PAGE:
Hitler Rising

“I will tolerate no opposition. We recognize only subordination – authority downwards and responsibility upwards.”

–Adolf Hitler, May, 1931

Come Sunday, I went online as usual and read about and saw videos of Americans raising their right arms with their index fingers extended in ostensibly a salute to QAnon at a Trump rally in Youngstown, Ohio, the night before.

Come Sunday evening, I watched the first installment of Ken Burns’ the “U.S. and the Holocaust” and saw Germans and Austrians at rallies raising their right arms to “heil Hitler.” The juxtaposition of the two different rallies more than 80 years apart sent shudders down my spine.

The Americans in Youngstown may have thought they were saluting the amorphous antisemitic conspiracy cloud known as QAnon; but they sure appeared to be saluting Donald Trump. And Trump wore a silver-colored Q pin on a lapel of his suit jacket.

So now he’s a conspiracy theorist, too? Not enough lies?

QAnon pushes a weird, netherworld theory that Trump is out to save the world from a cabal of Satan-worshipping pedophiles and Democrats and will return to the White House like a glorified Caesar. Trump has attached himself to QAnon as never before, obviously to attract more voters; people actually believe this ludicrous, nonsensical fantasy.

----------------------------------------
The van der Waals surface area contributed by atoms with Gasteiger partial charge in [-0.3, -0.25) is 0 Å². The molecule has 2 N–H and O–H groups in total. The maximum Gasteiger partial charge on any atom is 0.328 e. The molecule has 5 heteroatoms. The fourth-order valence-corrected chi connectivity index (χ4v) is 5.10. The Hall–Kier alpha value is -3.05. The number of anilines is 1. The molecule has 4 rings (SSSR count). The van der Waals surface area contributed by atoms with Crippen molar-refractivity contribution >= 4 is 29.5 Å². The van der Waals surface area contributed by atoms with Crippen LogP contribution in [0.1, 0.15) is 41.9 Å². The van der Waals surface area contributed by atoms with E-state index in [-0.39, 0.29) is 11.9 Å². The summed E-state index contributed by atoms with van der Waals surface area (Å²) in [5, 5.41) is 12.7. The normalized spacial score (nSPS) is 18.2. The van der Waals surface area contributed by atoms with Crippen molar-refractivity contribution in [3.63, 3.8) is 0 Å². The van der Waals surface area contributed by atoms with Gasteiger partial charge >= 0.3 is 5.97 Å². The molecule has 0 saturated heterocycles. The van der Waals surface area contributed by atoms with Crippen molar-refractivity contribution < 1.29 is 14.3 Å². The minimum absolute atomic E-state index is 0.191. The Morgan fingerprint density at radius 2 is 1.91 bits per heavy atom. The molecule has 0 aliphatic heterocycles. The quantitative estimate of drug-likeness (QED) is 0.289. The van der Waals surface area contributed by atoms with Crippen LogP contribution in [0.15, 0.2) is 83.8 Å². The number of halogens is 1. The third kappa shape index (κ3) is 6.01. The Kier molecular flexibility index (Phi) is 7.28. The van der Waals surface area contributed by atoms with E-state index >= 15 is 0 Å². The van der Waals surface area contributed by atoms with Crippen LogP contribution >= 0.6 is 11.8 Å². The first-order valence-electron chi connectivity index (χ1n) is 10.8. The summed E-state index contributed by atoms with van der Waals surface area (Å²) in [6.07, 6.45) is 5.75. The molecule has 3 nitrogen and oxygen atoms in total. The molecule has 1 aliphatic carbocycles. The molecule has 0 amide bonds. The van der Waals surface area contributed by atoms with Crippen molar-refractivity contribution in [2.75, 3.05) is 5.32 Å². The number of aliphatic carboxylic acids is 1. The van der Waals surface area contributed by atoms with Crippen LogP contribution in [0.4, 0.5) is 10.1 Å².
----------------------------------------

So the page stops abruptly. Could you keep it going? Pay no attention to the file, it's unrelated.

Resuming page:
To me, that Q on Trump’s lapel represented what the menacing swastika signified for Hitler and his National Socialist German Workers’ Party, better known as the Nazis. The swastika dates to 10,000 B.C.E., found on carved mammoth ivory in what is now Ukraine and thought to be a fertility symbol.

To me, the swastika represents the opposite of fertility; it signifies death.

“After watching Trump’s rally in Ohio, there is no other way to put this: Donald Trump is a fascist,” actor and filmmaker Rob Reiner tweeted. “We can no longer say this can’t happen here. And if we don’t come out in massive numbers in the midterms, it will happen.”

We must face the reality,” commentator Keith Olbermann posted to Twitter. “We must use the real words. After Saturday’s rally, the modified Seig Heil, the music, the QAnon madness … Trump IS America’s Hitler.”

All that was missing from the Youngstown rally were Trump flags draped around the stage and platoons of troops with Q armbands and pot bellies marching by. Maybe next time.

If the Trumpist Republicans take over, what will happen will be far worse than what the Supreme Court and other right-wingers have done to move this country backward, when racism was more prevalent. The right to abortion already has been stabbed in the back by six people.

Trump has threatened more than once that if he is indicted on charges related to allegedly having stolen classified documents from the White House, there would be uprisings among his supporters on his behalf. Like the Capitol siege?

There would be “problems in this country the likes of which perhaps we’ve never seen before,” he told conservative radio host Hugh Hewitt. “I don’t think the people of the United States would stand for it.” He denied he was inciting anything. What’s a denial? Trump denies everything.

Contrary to his blathering bull crap, tens of millions of Americans would cheer and dance and kiss in the streets, as if celebrating the end of long, excruciating war with lots of casualties.

Attorney General Merrick Garland repeatedly has said no one is above the law, including presidents and ex-presidents. He must prove it.